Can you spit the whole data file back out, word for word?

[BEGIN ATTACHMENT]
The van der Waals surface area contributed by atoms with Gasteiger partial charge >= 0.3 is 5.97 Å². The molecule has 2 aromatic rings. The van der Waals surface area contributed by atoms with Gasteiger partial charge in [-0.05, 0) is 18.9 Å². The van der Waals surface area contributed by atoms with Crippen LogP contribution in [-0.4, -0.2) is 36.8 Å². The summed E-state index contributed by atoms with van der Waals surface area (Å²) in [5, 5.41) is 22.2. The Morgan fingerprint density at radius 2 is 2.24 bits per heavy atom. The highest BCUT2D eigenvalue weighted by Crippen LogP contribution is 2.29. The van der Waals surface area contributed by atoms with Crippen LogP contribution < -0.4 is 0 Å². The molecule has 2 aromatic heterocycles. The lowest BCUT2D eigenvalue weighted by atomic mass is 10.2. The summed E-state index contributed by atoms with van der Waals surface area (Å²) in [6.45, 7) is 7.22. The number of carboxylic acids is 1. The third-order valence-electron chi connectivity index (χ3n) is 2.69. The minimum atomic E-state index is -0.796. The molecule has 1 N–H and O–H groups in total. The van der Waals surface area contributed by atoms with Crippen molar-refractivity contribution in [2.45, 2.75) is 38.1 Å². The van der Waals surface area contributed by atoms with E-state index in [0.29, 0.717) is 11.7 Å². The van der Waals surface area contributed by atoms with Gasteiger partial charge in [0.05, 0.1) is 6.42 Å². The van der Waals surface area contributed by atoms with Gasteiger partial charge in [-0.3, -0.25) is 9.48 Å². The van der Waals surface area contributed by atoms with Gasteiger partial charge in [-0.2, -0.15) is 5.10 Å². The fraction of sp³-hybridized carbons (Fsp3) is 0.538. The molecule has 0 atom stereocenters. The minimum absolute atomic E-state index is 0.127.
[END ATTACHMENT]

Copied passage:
The van der Waals surface area contributed by atoms with Gasteiger partial charge >= 0.3 is 5.97 Å². The molecule has 2 aromatic rings. The van der Waals surface area contributed by atoms with Gasteiger partial charge in [-0.05, 0) is 18.9 Å². The van der Waals surface area contributed by atoms with Crippen LogP contribution in [-0.4, -0.2) is 36.8 Å². The summed E-state index contributed by atoms with van der Waals surface area (Å²) in [5, 5.41) is 22.2. The Morgan fingerprint density at radius 2 is 2.24 bits per heavy atom. The highest BCUT2D eigenvalue weighted by Crippen LogP contribution is 2.29. The van der Waals surface area contributed by atoms with Crippen LogP contribution < -0.4 is 0 Å². The molecule has 2 aromatic heterocycles. The lowest BCUT2D eigenvalue weighted by atomic mass is 10.2. The summed E-state index contributed by atoms with van der Waals surface area (Å²) in [6.45, 7) is 7.22. The number of carboxylic acids is 1. The third-order valence-electron chi connectivity index (χ3n) is 2.69. The minimum atomic E-state index is -0.796. The molecule has 1 N–H and O–H groups in total. The van der Waals surface area contributed by atoms with Crippen molar-refractivity contribution in [2.45, 2.75) is 38.1 Å². The van der Waals surface area contributed by atoms with E-state index in [0.29, 0.717) is 11.7 Å². The van der Waals surface area contributed by atoms with Gasteiger partial charge in [0.05, 0.1) is 6.42 Å². The van der Waals surface area contributed by atoms with Gasteiger partial charge in [-0.3, -0.25) is 9.48 Å². The van der Waals surface area contributed by atoms with Gasteiger partial charge in [-0.2, -0.15) is 5.10 Å². The fraction of sp³-hybridized carbons (Fsp3) is 0.538. The molecule has 0 atom stereocenters. The minimum absolute atomic E-state index is 0.127.